Christian churches are "failing to connect" with the changing face of Auckland's ethnic population, according to a study by Massey University.
The study - Changing Patterns of Auckland Religion - found that membership of all mainstream Christian denominations, except Catholicism, have fallen to a historic low in New Zealand's largest city.
In contrast, religions like Islam, Hinduism and Buddhism are on the rise.
Massey University Associate Professor, Dr Peter Lineham, who is behind the research, said the trend showed churches were "failing to connect" with people, particularly in areas with a significant ethnic diversity.
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"My study is in Auckland, where you've got a huge diversity of people who have been emerging and changing the face of the city, and what I'm showing up is they're so much changing the face of religion as well," Lineham told TV One's Breakfast.
Membership of the Anglican Church - traditionally the dominant religion in New Zealand - has fallen dramatically, with only 10% of Aucklanders identifying with the church in 2006 compared to 47% in 1926.
The religious mapping was done using information from the 2006 Census.
It showed that wealthier areas, such as Remuera and Herne Bay, had the highest concentration of Anglican believers.
"Any religion that did not engage wider than the rich, white middle-class will certainly not be growing in a city with Auckland's demographics of today," Lineham said.
The interesting thing about the study was how much the Catholic Church has grown, he said, adding that it is possible that membership of the Catholic Church could overtake that of the Anglican faith for the first time come the next Census.
"This is a very interesting pattern," he said.
"The Catholic Church have got exactly the same problem of ageing Pakeha (as the Anglican Church), and they've lost a lot of ground among Pakeha, as Pakeha become more and more non-religious, but they've gained enormously from the new populations flooding into Auckland - Fillipinos, Koreans, Indians, Samoans and other Pacific peoples.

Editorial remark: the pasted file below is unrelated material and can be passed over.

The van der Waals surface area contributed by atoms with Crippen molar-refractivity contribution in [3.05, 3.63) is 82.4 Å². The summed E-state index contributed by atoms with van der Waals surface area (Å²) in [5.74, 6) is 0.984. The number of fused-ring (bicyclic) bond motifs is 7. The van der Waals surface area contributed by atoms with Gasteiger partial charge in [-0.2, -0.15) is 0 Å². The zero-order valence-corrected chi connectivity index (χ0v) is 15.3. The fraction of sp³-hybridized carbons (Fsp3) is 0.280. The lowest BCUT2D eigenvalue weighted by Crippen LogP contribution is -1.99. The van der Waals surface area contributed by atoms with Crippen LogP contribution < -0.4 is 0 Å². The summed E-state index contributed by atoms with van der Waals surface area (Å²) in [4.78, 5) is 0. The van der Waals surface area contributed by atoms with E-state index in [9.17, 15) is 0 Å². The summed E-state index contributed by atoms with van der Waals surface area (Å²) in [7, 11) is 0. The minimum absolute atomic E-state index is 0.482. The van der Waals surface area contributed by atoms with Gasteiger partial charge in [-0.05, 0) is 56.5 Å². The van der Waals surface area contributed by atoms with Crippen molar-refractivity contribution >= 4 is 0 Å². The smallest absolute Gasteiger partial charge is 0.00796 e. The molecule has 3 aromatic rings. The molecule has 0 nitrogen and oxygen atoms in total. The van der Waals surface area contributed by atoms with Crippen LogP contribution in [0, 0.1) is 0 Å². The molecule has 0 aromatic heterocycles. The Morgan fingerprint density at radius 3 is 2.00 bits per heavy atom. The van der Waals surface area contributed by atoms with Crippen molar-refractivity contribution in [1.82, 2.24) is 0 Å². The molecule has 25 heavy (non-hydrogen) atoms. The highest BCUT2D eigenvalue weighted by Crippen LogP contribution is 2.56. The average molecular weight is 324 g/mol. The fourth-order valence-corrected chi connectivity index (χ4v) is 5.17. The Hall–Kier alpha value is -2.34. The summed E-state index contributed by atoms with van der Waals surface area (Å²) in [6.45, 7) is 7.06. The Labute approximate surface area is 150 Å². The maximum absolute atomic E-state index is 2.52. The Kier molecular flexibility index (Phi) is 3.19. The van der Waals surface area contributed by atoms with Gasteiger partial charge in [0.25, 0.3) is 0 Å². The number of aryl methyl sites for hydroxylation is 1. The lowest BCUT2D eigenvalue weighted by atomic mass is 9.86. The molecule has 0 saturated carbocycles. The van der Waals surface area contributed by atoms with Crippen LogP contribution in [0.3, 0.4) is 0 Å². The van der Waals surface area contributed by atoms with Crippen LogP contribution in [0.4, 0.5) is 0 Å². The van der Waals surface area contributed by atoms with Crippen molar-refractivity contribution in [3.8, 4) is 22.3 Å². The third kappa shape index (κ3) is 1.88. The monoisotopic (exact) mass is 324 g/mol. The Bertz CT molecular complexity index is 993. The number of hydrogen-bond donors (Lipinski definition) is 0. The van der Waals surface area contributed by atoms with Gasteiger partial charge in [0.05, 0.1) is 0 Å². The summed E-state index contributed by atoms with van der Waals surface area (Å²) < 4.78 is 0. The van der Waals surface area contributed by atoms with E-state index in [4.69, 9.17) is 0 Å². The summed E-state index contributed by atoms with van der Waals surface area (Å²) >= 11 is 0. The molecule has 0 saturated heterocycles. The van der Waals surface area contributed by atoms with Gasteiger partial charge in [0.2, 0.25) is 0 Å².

"That means that the Auckland Catholic Church is quite representative of Auckland. It's very striking."
Lineham's study found that Hindus make up 3.5% of Auckland's population and Buddhists 2.2% - both higher than the number of Baptists and Latter-Day Saints.
Nearly one in 10 said they were followers of other religions, while Lineham said the number of people who identified with no religion at all has also increased, a trend he attributed to an increase in immigration from communist China and secular Europe.
"One of the trends that I'm picking up in Auckland, which is a bit different from the rest of New Zealand, is that I think we're past the phase of 'religion's out', and we're at the stage of 'religion's interesting, let's explore'," he said.
Lineham said in today's modern society, people were treating religion "as a commodity", shopping around until they find one which suits them.
"I call it supermarket religion actually because it seems to me that religion is now viewed as a kind of marketed thing," he said.